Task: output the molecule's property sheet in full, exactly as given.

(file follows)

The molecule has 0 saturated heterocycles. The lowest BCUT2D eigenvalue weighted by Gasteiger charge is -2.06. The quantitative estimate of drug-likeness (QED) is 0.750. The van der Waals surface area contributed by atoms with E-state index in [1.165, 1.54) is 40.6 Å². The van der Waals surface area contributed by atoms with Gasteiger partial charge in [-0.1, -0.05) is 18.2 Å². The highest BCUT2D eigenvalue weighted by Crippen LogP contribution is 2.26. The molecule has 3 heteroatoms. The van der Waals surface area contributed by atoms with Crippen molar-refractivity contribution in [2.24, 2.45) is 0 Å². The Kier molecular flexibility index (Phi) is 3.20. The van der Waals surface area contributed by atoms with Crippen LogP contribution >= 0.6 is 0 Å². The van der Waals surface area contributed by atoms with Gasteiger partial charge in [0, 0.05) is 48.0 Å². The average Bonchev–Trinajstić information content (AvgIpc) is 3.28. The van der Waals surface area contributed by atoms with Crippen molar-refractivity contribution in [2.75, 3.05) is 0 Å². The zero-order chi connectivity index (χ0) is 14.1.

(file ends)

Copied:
The molecule has 0 saturated heterocycles. The lowest BCUT2D eigenvalue weighted by Gasteiger charge is -2.06. The quantitative estimate of drug-likeness (QED) is 0.750. The van der Waals surface area contributed by atoms with E-state index in [1.165, 1.54) is 40.6 Å². The van der Waals surface area contributed by atoms with Gasteiger partial charge in [-0.1, -0.05) is 18.2 Å². The highest BCUT2D eigenvalue weighted by Crippen LogP contribution is 2.26. The molecule has 3 heteroatoms. The van der Waals surface area contributed by atoms with Crippen molar-refractivity contribution in [2.24, 2.45) is 0 Å². The Kier molecular flexibility index (Phi) is 3.20. The van der Waals surface area contributed by atoms with Crippen LogP contribution >= 0.6 is 0 Å². The van der Waals surface area contributed by atoms with Gasteiger partial charge in [0, 0.05) is 48.0 Å². The average Bonchev–Trinajstić information content (AvgIpc) is 3.28. The van der Waals surface area contributed by atoms with Crippen molar-refractivity contribution in [2.75, 3.05) is 0 Å². The zero-order chi connectivity index (χ0) is 14.1.